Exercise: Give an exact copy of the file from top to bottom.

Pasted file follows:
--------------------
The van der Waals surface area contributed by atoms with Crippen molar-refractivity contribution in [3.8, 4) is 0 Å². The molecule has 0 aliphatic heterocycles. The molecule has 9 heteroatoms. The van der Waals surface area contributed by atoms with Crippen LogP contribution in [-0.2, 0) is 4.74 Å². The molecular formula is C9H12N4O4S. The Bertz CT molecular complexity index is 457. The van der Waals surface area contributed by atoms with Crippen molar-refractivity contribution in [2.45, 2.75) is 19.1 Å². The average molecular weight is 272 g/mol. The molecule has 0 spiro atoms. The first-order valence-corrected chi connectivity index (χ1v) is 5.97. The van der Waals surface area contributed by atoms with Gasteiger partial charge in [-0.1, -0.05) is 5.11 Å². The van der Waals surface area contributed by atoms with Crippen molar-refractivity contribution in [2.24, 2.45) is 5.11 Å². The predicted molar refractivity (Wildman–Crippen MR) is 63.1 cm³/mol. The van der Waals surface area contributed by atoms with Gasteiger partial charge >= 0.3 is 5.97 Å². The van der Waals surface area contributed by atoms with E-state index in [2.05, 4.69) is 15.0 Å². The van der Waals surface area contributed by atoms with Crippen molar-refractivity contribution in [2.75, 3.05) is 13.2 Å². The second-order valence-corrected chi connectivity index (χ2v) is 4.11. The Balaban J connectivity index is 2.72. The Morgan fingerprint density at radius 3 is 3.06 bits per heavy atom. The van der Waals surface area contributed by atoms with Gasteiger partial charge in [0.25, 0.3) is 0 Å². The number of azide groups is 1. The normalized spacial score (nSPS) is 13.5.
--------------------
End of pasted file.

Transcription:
The van der Waals surface area contributed by atoms with Crippen molar-refractivity contribution in [3.8, 4) is 0 Å². The molecule has 0 aliphatic heterocycles. The molecule has 9 heteroatoms. The van der Waals surface area contributed by atoms with Crippen LogP contribution in [-0.2, 0) is 4.74 Å². The molecular formula is C9H12N4O4S. The Bertz CT molecular complexity index is 457. The van der Waals surface area contributed by atoms with Crippen molar-refractivity contribution in [2.45, 2.75) is 19.1 Å². The average molecular weight is 272 g/mol. The molecule has 0 spiro atoms. The first-order valence-corrected chi connectivity index (χ1v) is 5.97. The van der Waals surface area contributed by atoms with Gasteiger partial charge in [-0.1, -0.05) is 5.11 Å². The van der Waals surface area contributed by atoms with Crippen molar-refractivity contribution in [2.24, 2.45) is 5.11 Å². The predicted molar refractivity (Wildman–Crippen MR) is 63.1 cm³/mol. The van der Waals surface area contributed by atoms with Gasteiger partial charge >= 0.3 is 5.97 Å². The van der Waals surface area contributed by atoms with E-state index in [2.05, 4.69) is 15.0 Å². The van der Waals surface area contributed by atoms with Crippen molar-refractivity contribution in [2.75, 3.05) is 13.2 Å². The second-order valence-corrected chi connectivity index (χ2v) is 4.11. The Balaban J connectivity index is 2.72. The Morgan fingerprint density at radius 3 is 3.06 bits per heavy atom. The van der Waals surface area contributed by atoms with Gasteiger partial charge in [0.25, 0.3) is 0 Å². The number of azide groups is 1. The normalized spacial score (nSPS) is 13.5.